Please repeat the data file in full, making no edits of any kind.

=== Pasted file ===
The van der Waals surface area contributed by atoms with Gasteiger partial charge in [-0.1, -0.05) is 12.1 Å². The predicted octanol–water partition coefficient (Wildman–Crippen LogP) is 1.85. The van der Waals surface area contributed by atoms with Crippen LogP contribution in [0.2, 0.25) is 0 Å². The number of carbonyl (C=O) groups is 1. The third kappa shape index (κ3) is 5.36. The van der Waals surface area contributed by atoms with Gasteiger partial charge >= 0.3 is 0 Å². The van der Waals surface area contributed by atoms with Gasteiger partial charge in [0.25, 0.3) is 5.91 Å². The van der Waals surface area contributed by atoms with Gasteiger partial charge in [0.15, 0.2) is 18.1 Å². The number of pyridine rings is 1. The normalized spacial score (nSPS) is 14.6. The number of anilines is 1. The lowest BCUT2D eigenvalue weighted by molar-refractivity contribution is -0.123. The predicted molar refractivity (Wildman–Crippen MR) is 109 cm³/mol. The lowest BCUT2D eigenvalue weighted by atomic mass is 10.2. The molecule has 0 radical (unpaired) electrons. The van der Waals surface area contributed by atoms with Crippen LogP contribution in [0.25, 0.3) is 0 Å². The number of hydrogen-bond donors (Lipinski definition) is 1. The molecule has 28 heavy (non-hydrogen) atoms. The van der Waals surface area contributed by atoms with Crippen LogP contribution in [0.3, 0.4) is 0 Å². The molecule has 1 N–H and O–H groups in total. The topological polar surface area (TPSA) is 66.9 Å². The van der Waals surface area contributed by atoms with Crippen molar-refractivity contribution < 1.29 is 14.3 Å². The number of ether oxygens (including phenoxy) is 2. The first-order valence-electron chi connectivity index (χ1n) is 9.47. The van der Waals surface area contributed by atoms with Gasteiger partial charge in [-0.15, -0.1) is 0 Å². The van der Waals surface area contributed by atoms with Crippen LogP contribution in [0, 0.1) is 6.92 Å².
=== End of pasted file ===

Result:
The van der Waals surface area contributed by atoms with Gasteiger partial charge in [-0.1, -0.05) is 12.1 Å². The predicted octanol–water partition coefficient (Wildman–Crippen LogP) is 1.85. The van der Waals surface area contributed by atoms with Crippen LogP contribution in [0.2, 0.25) is 0 Å². The number of carbonyl (C=O) groups is 1. The third kappa shape index (κ3) is 5.36. The van der Waals surface area contributed by atoms with Gasteiger partial charge >= 0.3 is 0 Å². The van der Waals surface area contributed by atoms with Gasteiger partial charge in [0.25, 0.3) is 5.91 Å². The van der Waals surface area contributed by atoms with Gasteiger partial charge in [0.15, 0.2) is 18.1 Å². The number of pyridine rings is 1. The normalized spacial score (nSPS) is 14.6. The number of anilines is 1. The lowest BCUT2D eigenvalue weighted by molar-refractivity contribution is -0.123. The predicted molar refractivity (Wildman–Crippen MR) is 109 cm³/mol. The lowest BCUT2D eigenvalue weighted by atomic mass is 10.2. The molecule has 0 radical (unpaired) electrons. The van der Waals surface area contributed by atoms with Crippen LogP contribution in [0.25, 0.3) is 0 Å². The number of hydrogen-bond donors (Lipinski definition) is 1. The molecule has 28 heavy (non-hydrogen) atoms. The van der Waals surface area contributed by atoms with Crippen LogP contribution in [0.3, 0.4) is 0 Å². The molecule has 1 N–H and O–H groups in total. The topological polar surface area (TPSA) is 66.9 Å². The van der Waals surface area contributed by atoms with Crippen molar-refractivity contribution < 1.29 is 14.3 Å². The number of ether oxygens (including phenoxy) is 2. The first-order valence-electron chi connectivity index (χ1n) is 9.47. The van der Waals surface area contributed by atoms with Gasteiger partial charge in [-0.15, -0.1) is 0 Å². The van der Waals surface area contributed by atoms with Crippen LogP contribution in [0, 0.1) is 6.92 Å².